Beltrami to take over as labor union president
AFL-CIO union president Jim Sampson is stepping down in early February, handing over the reins to longtime labor advocate Vince Beltrami.
Sampson, former Fairbanks borough mayor and state labor commissioner, said the timing was right as a new administration and new legislators settle in, and as his replacement could finally break away from his post.
Beltrami most recently served as the statewide training director for IBEW, and said he had committed to completing some projects there and felt he should transition someone into his position before moving on. IBEW’s Dave McAllen will take over Beltrami’s role as training director.
A member of the electrical union for more than 15 years, Beltrami worked his way through the union apprenticeship program, became a journeyman and eventually took a job in the union hall. He also served as president of the Anchorage Building Trades Council from 2000 to 2003.
Sampson, now 56 years old, took over the position from longtime union leader Mano Frey in 2003 with the idea that he would serve for only a short time.
Sampson was re-elected as president last August, even though he had given notice that he would not complete his newest term. “I ran again, but with the understanding there would be a transition,” he said. “I was elected, then I moved to have Vince secede me, and he was unanimously elected.”
A California native, Beltrami came to Alaska with the goals of getting a college degree and becoming an zealous fly-fisherman. He accomplished both; his office is filled with fish trinkets, including a cool fishy stapler, and he earned a bachelor’s degree in journalism from the University of Alaska Anchorage in 1991.
He worked for a couple of media companies that folded, and was doing freelance work when he heard the IBEW was accepting applications for apprentices.
In his new role at the state chapter of the American Federation of Labor, which has more than 60,000 members, Beltrami will be a voice in some of the most important issues the state has faced in decades.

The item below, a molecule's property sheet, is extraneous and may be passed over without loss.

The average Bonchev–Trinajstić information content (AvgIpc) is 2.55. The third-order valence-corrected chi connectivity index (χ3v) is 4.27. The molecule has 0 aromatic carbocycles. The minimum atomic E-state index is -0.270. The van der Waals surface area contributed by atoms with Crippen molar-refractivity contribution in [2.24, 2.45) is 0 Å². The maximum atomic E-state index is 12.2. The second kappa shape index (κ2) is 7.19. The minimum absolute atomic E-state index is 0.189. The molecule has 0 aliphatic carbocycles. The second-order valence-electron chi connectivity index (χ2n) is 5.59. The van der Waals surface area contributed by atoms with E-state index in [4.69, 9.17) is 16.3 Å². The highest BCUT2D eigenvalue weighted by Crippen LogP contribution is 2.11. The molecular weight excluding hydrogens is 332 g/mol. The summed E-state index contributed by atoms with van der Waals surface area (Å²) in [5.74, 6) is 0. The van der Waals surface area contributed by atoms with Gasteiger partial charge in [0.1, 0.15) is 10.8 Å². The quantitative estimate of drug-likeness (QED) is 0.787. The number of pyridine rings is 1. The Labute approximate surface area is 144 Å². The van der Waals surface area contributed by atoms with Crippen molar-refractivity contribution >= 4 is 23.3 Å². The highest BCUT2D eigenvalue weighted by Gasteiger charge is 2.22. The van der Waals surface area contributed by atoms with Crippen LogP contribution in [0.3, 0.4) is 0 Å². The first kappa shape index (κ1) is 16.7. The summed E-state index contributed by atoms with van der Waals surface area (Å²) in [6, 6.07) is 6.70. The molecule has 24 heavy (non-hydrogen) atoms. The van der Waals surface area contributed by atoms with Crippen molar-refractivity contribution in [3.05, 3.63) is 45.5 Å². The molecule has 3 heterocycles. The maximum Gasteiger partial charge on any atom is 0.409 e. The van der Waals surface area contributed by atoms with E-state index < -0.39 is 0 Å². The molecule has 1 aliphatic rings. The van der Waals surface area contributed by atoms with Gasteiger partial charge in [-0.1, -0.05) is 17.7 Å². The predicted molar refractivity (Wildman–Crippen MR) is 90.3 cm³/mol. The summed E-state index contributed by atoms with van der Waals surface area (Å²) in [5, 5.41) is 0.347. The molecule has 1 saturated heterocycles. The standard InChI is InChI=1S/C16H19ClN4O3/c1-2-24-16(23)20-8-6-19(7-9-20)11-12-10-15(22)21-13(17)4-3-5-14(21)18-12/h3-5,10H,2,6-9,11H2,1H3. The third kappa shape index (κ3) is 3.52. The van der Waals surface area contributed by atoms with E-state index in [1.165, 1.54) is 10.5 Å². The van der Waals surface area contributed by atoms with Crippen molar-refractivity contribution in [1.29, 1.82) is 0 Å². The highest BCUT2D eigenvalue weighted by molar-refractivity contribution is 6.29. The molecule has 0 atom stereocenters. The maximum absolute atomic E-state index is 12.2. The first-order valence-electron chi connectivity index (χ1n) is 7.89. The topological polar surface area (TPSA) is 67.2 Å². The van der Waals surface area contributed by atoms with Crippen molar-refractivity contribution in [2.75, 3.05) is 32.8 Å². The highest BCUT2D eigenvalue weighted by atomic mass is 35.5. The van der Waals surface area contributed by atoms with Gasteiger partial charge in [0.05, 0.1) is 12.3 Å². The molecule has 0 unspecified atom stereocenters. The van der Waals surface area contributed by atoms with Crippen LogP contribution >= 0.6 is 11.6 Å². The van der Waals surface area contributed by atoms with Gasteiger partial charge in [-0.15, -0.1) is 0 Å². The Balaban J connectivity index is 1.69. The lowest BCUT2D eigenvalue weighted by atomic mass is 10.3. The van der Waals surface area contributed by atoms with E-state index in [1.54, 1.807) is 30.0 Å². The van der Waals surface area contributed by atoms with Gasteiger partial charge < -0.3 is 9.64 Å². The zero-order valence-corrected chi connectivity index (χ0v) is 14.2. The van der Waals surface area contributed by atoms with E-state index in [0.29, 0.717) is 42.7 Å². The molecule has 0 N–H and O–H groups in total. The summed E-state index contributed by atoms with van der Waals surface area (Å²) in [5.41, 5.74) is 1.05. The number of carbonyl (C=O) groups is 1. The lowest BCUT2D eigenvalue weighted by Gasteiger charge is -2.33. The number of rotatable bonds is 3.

Not surprising, the No. 1 priority for the union leader is that the state get a gas pipeline contract, which would keep AFL affiliates busy for years.
“It means a lot of jobs,” Beltrami said. “We need to have development in the state, but not at the expense of workers and working families.”
He will tout the benefits of including a project labor agreement in a gas line deal. A PLA would ensure union workers are used to build the gas line, and has held up in court as a method of requiring local hire standards. Critics question the fairness of requiring those who want to work on the project join a union, however.
“We believe it’s the smartest, best business decision, and the most responsible way to build it,” he said. “Without a project labor agreement, there’s no way it would go as smoothly as it should.”
Continued work force development is a close second, as those working in the construction industry are retiring at a rapid rate, and too few young people are prepared to enter the industry.
Retirement benefits is also a concern, especially with the news that the state employee retirement system is underfunded by nearly $10 billion.
Beltrami and Sampson acknowledged that there are some notable personality differences between the new guy and his predecessors.
“He’s not as guarded as we’d be,” Sampson said. “He might be more of a straight talker, but I’ve watched him. He can handle himself in a boardroom and on a construction site. He’ll be fine.”
Beltrami is an avid believer in the value of unions and their workers, and hopes his more-direct approach in their standing will be refreshing.
“I’m not afraid to say what I think, and that’s served me well to this point,” he said. “Too often people try to be politically correct and lose their effectiveness. I can be polite and courteous, until I feel the people I’m representing have been disrespected or not treated fairly.”
Sampson, meanwhile, will spend his time in his cabin a few miles up the river from Fairbanks.
“I’m going to retire and enjoy life,” he said. “I’ve got four grandkids, all under the age of 4 years old. I expect I’ll be busy, but not as engaged in big public policy issues. It’s time to let others do that.”